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    • CommentRowNumber1.
    • CommentAuthorUrs
    • CommentTimeMay 11th 2014
    • (edited May 11th 2014)

    Roux Cody kindly alerted me of the fact that analog of synthetic mathematics under “computational trinitarianism” in programming theory is that of domain specific embedded programming languages. To record this neat insight I have now created a minimum entry on the latter and cross-linked a bit.

    • CommentRowNumber2.
    • CommentAuthorzskoda
    • CommentTimeMay 12th 2014
    • (edited May 12th 2014)

    A domain specific programming language is one designed for a specialized kind (“domain”) of applications. A domain specific embedded programming language (DSEL) is a domain specific language realized “inside” a general-purpose high level (typed) programming language.

    To me this looks ambivalent as toward weather the domain specific thing will implement something synthetic or something analytic. Somebody can have a philosophy that a moment when creating a specific domain specific extension/module, is an opportunity to have synthetic point of view in mind as a method, but it is also the opportunity to build analytically. It looks to me that there is nothing inherently synthetic about embedding domain specific extensions. It is just a moment of choice. Having already some basic language behind makes ambitious projects of extension more feasible than building something from the scratch – indeed if one does not have one, you have to do various side basic things so it looks like you are not yet ready for cleanly seeing the axiom-like structures. But if one abstracts the auxiliary pieces than there is no essential difference. So, it is more like practically a good ground for synthetic approach then something what is abstractly, inherently and essentially such.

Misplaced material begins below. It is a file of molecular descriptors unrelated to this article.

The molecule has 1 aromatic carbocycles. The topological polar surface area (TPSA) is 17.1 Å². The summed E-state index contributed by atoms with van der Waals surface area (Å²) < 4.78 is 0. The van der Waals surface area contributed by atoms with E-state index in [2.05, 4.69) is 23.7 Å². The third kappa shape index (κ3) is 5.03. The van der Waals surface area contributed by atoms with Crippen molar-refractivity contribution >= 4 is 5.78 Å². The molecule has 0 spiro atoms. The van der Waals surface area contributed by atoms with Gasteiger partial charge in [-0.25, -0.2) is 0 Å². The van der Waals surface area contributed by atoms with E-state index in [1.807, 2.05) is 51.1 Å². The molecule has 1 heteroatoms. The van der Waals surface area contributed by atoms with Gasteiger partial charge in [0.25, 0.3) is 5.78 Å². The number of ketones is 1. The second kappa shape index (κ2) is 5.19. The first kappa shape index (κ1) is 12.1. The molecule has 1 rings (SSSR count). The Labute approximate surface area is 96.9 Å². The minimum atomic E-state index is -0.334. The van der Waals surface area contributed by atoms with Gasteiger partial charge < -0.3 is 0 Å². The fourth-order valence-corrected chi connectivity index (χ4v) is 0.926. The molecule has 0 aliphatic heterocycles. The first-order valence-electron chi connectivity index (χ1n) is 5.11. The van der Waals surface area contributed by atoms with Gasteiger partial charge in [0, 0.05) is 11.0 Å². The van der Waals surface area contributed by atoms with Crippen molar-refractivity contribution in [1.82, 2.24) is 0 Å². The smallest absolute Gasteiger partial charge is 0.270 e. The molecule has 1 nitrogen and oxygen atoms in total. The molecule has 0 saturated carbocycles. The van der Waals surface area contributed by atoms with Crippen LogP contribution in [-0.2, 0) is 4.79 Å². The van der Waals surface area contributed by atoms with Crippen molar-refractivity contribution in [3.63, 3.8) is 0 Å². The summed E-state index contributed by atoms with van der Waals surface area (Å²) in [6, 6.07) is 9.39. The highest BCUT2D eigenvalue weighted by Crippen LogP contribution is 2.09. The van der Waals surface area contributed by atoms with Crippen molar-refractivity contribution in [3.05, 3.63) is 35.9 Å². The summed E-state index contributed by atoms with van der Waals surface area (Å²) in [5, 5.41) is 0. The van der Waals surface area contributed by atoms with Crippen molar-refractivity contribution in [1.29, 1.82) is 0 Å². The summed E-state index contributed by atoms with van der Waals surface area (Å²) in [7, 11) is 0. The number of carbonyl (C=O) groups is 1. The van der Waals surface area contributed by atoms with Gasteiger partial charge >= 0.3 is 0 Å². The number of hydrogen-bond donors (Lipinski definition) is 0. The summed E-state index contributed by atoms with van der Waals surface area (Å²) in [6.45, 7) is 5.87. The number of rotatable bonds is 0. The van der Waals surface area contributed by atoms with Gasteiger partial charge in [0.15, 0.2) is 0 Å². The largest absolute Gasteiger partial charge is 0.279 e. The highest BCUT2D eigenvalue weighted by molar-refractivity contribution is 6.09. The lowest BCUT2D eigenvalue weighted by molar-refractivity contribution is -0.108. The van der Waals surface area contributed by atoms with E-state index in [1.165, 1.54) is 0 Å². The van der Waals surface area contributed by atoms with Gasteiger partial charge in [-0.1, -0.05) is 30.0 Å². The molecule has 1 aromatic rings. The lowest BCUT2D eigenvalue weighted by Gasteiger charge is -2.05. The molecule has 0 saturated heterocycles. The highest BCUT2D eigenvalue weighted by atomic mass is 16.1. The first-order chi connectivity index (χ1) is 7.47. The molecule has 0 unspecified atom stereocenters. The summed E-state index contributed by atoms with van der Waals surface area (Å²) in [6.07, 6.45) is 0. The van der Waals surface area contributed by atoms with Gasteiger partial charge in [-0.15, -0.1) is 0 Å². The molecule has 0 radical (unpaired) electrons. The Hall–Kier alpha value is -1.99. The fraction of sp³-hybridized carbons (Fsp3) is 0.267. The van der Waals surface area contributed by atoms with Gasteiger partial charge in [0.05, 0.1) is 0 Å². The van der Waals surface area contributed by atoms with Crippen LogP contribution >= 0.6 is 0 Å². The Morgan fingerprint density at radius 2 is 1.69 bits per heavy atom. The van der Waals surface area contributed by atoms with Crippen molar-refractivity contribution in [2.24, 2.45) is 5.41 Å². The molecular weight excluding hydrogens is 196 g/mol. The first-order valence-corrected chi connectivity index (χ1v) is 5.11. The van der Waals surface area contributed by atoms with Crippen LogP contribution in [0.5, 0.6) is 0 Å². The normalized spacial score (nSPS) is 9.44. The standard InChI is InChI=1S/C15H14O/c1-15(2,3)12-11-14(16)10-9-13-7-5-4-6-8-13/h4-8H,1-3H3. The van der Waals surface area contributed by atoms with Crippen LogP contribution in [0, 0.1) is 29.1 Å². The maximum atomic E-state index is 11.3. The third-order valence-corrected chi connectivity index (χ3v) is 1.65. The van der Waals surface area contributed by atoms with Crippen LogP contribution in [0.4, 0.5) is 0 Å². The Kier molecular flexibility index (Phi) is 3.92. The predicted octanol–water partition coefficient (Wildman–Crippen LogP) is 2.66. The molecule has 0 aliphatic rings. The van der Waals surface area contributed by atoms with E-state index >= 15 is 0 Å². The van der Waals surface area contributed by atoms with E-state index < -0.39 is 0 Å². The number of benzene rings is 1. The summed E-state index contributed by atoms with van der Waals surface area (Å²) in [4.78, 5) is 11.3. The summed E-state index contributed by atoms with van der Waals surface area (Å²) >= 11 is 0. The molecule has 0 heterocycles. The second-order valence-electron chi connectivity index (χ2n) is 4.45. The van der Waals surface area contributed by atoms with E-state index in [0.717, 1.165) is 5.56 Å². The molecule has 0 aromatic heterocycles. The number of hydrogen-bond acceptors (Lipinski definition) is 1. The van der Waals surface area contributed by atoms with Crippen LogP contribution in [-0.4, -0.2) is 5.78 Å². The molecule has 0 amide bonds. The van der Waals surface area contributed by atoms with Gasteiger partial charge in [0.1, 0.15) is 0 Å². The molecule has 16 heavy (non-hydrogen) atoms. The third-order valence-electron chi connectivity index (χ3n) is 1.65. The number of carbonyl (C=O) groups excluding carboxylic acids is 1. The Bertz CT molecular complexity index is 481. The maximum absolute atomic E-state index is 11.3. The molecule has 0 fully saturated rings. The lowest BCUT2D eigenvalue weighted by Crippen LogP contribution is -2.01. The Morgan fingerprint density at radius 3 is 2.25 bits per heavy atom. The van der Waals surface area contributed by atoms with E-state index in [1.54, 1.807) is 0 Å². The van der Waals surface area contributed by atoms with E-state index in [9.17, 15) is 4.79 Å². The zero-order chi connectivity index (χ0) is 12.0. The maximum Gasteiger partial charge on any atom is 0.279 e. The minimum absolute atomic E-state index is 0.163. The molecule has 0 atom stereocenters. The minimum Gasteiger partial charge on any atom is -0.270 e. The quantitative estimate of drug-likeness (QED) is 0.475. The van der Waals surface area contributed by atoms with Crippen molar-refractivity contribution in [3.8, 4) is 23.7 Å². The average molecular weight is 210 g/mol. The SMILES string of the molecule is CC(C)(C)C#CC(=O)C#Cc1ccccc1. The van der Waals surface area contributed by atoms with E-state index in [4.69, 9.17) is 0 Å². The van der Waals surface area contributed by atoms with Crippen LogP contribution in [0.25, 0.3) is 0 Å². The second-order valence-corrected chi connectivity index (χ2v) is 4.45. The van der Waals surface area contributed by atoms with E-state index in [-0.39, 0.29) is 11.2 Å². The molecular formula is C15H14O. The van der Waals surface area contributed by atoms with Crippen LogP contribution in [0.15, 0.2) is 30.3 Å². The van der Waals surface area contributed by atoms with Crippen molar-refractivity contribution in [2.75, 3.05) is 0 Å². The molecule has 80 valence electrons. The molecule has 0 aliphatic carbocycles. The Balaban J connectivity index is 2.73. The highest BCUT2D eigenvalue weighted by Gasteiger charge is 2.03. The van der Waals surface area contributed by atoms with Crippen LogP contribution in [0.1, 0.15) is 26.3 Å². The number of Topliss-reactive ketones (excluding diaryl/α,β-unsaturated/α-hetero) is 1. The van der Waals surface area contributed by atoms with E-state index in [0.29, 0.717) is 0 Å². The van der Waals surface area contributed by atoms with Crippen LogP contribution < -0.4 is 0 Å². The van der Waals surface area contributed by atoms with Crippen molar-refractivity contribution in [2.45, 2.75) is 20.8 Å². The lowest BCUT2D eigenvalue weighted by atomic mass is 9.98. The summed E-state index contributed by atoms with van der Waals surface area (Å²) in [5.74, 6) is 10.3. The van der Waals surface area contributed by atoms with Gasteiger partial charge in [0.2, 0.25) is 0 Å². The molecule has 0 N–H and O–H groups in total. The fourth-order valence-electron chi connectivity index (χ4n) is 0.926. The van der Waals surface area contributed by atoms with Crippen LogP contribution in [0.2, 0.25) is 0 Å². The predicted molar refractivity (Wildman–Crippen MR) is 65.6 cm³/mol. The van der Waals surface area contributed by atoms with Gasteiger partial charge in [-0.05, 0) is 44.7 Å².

• CommentRowNumber3.
    • CommentAuthorUrs
    • CommentTimeMay 12th 2014
    • (edited May 12th 2014)

    That’s probably true when strictly speaking. On the other hand, the same kind of ambiguity applies to “synthetic” itself. But the way Hudak 89 explains DSELs work in Haskell is exactly what mathematically you’d want to call synthetic. So even if you maybe can argue that people could abuse the terminology, it seems they do not.

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